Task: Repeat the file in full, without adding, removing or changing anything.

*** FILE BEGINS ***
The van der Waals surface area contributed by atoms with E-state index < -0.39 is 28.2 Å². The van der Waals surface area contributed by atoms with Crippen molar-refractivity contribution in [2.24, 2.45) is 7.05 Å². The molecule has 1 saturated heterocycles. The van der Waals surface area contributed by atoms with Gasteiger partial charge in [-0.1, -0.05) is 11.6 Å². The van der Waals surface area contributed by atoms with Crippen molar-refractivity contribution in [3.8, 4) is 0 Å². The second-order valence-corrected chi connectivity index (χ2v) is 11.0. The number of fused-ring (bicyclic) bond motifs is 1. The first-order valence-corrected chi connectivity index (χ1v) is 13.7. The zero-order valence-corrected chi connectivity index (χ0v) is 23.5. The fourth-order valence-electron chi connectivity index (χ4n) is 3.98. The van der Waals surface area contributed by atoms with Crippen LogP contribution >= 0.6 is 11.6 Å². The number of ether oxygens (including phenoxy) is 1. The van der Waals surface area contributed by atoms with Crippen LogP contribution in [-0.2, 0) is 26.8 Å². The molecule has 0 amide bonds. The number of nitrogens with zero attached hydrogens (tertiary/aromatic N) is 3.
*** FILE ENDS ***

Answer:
The van der Waals surface area contributed by atoms with E-state index < -0.39 is 28.2 Å². The van der Waals surface area contributed by atoms with Crippen molar-refractivity contribution in [2.24, 2.45) is 7.05 Å². The molecule has 1 saturated heterocycles. The van der Waals surface area contributed by atoms with Gasteiger partial charge in [-0.1, -0.05) is 11.6 Å². The van der Waals surface area contributed by atoms with Crippen molar-refractivity contribution in [3.8, 4) is 0 Å². The second-order valence-corrected chi connectivity index (χ2v) is 11.0. The number of fused-ring (bicyclic) bond motifs is 1. The first-order valence-corrected chi connectivity index (χ1v) is 13.7. The zero-order valence-corrected chi connectivity index (χ0v) is 23.5. The fourth-order valence-electron chi connectivity index (χ4n) is 3.98. The van der Waals surface area contributed by atoms with Crippen LogP contribution >= 0.6 is 11.6 Å². The number of ether oxygens (including phenoxy) is 1. The van der Waals surface area contributed by atoms with Crippen LogP contribution in [-0.2, 0) is 26.8 Å². The molecule has 0 amide bonds. The number of nitrogens with zero attached hydrogens (tertiary/aromatic N) is 3.